The same indignation that is said to have cleared the temple once will clear it again. The question is not about the weapon, but the spirit in which you use it. No man has appeared in America, as yet, who loved his fellow-man so well, and treated him so tenderly. He lived for him. He took up his life and he laid it down for him. What sort of violence is that which is encouraged, not by soldiers, but by peaceable citizens, not so much by laymen as by ministers of the Gospel, not so much by the fighting sects as by the Quakers, and not so much by Quaker men as by Quaker women?
This event advertises me that there is such a fact as death,—the possibility of a man's dying. It seems as if no man had ever died in America before; for in order to die you must first have lived. I don't believe in the hearses, and palls, and funerals that they have had. There was no death in the case, because there had been no life; they merely rotted or sloughed off, pretty much as they had rotted or sloughed along. No temple's veil was rent, only a hole dug somewhere. Let the dead bury their dead. The best of them fairly ran down like a clock. Franklin,—Washington,—they were let off without dying; they were merely missing one day. I hear a good many pretend that they are going to die; or that they have died, for aught that I know. Nonsense! I'll defy them to do it. They haven't got life enough in them. They'll deliquesce like fungi, and keep a hundred eulogists mopping the spot where they left off. Only half a dozen or so have died since the world began. Do you think that you are going to die, sir? No! there's no hope of you. You haven't got your lesson yet. You've got to stay after school. We make a needless ado about capital punishment,—taking lives, when there is no life to take. Memento mori! We don't understand that sublime sentence which some worthy got sculptured on his gravestone once. We've interpreted it in a grovelling and snivelling sense; we've wholly forgotten how to die.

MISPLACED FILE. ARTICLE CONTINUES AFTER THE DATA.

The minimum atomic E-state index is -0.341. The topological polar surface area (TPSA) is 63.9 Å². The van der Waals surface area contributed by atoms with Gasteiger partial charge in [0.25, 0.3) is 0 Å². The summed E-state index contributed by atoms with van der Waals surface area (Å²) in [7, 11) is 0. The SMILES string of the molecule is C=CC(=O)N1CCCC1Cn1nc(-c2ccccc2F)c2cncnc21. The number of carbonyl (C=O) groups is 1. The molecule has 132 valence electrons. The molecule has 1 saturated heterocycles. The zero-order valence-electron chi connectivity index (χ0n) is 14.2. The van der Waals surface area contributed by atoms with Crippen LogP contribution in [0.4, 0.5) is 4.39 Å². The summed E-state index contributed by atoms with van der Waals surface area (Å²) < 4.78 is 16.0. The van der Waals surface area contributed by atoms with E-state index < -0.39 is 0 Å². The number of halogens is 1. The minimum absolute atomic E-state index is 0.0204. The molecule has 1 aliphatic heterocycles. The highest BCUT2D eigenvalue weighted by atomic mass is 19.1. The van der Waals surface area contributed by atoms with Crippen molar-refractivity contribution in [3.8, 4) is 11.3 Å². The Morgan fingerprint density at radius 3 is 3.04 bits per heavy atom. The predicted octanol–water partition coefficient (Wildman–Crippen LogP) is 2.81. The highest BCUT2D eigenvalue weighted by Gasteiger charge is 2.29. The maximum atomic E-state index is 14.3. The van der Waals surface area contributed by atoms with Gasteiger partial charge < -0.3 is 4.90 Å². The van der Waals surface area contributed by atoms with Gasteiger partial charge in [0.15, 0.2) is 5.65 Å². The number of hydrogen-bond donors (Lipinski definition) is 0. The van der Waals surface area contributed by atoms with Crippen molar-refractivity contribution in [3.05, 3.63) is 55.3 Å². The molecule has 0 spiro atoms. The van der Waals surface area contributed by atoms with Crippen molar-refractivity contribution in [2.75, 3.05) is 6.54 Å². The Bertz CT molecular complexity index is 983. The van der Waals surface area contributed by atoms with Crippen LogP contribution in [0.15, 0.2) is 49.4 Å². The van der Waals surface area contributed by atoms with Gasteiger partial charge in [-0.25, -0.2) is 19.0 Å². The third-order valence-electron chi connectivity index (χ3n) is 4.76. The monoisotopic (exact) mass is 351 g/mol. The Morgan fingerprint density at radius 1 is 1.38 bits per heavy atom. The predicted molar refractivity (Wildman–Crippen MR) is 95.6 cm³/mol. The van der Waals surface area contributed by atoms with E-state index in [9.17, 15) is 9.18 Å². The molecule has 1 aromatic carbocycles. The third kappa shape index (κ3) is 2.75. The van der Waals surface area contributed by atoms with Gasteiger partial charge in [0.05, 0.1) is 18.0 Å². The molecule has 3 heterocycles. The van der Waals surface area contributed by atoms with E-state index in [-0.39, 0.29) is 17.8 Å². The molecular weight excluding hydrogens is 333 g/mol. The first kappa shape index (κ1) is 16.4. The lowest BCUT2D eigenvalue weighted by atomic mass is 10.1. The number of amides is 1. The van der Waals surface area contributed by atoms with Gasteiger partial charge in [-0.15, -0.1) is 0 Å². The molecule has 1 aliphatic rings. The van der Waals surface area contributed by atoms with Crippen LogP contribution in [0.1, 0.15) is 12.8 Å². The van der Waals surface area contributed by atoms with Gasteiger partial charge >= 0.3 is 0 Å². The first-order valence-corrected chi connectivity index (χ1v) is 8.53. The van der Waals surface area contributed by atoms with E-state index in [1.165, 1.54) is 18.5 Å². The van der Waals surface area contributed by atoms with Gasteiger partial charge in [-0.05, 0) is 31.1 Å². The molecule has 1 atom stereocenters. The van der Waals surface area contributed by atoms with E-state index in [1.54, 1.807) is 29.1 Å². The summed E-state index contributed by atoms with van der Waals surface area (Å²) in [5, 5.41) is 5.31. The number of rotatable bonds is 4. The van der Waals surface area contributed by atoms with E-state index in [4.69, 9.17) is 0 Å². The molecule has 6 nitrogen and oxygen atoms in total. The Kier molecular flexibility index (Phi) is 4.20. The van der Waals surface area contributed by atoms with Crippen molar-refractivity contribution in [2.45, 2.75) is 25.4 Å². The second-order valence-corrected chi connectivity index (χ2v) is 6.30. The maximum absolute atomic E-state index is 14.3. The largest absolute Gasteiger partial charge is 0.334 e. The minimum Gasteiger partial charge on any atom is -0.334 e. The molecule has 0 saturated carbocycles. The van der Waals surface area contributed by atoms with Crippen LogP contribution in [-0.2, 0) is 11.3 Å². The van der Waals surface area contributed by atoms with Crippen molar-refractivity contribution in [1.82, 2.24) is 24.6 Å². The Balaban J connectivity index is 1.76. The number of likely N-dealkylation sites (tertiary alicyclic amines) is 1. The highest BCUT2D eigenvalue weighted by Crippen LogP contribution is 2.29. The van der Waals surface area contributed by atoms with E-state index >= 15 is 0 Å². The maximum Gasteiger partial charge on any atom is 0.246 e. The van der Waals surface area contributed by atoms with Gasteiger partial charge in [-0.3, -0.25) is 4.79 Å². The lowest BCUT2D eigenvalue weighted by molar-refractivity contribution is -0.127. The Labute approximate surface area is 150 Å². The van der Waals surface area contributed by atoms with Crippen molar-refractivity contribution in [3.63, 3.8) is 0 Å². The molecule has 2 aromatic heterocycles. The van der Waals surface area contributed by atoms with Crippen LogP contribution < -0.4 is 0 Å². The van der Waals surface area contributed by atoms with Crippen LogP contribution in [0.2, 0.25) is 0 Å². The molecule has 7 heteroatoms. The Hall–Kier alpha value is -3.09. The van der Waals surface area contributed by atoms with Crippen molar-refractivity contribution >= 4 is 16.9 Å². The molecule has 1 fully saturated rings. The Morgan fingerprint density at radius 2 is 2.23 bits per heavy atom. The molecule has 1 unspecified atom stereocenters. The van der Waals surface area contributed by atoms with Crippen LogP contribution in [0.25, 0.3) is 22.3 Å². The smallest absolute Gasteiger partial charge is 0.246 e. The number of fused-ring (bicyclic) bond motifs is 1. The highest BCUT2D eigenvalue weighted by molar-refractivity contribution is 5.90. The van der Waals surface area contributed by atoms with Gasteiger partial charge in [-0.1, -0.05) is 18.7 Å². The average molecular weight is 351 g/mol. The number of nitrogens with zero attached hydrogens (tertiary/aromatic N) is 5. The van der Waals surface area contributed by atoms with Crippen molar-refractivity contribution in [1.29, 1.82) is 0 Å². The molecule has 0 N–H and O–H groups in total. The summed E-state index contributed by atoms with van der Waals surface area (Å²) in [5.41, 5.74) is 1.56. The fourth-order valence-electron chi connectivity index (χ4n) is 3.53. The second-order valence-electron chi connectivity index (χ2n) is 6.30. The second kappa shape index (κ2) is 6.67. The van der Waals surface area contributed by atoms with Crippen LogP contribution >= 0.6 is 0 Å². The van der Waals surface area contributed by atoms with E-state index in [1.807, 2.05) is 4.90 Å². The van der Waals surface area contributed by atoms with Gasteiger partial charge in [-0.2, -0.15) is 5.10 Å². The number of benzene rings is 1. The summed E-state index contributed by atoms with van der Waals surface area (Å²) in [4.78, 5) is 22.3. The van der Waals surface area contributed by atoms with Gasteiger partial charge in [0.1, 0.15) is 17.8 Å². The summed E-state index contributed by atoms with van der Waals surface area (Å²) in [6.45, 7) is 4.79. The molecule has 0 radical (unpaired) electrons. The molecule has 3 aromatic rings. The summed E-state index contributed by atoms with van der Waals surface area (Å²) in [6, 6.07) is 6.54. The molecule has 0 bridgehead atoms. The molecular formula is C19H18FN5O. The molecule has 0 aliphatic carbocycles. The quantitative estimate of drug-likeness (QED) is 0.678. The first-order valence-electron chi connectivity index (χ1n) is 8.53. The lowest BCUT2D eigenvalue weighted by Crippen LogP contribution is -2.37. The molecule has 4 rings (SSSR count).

But be sure you do die nevertheless. Do your work, and finish it. If you know how to begin, you will know when to end.
These men, in teaching us how to die, have at the same time taught us how to live. If this man's acts and words do not create a revival, it will be the severest possible satire on the acts and words that do. It is the best news that America has ever heard. It has already quickened the feeble pulse of the North, and infused more and more generous blood into her veins and heart, than any number of years of what is called commercial and political prosperity could. How many a man who was lately contemplating suicide has now something to live for!
One writer says that Brown's peculiar monomania made him to be "dreaded by the Missourians as a supernatural being." Sure enough, a hero in the midst of us cowards is always so dreaded. He is just that thing. He shows himself superior to nature. He has a spark of divinity in him.
"Unless above himself he can
Erect himself, how poor a thing is man!"
Newspaper editors argue also that it is a proof of his insanity that he thought he was appointed to do this work which he did,—that he did not suspect himself for a moment! They talk as if it were impossible that a man could be "divinely appointed" in these days to do any work whatever; as if vows and religion were out of date as connected with any man's daily work; as if the agent to abolish slavery could only be somebody appointed by the President, or by some political party. They talk as if a man's death were a failure, and his continued life, be it of whatever character, were a success.
When I reflect to what a cause this man devoted himself, and how religiously, and then reflect to what cause his judges and all who condemn him so angrily and fluently devote themselves, I see that they are as far apart as the heavens and earth are asunder.
The amount of it is, our "leading men" are a harmless kind of folk, and they know well enough that they were not divinely appointed, but elected by the votes of their party.
Who is it whose safety requires that Captain Brown be hung? Is it indispensable to any Northern man? Is there no resource but to cast this man also to the Minotaur? If you do not wish it, say so distinctly. While these things are being done, beauty stands veiled and music is a screeching lie. Think of him,—of his rare qualities!—such a man as it takes ages to make, and ages to understand; no mock hero, nor the representative of any party. A man such as the sun may not rise upon again in this benighted land. To whose making went the costliest material, the finest adamant; sent to be the redeemer of those in captivity; and the only use to which you can put him is to hang him at the end of a rope! You who pretend to care for Christ crucified, consider what you are about to do to him who offered himself to be the savior of four millions of men.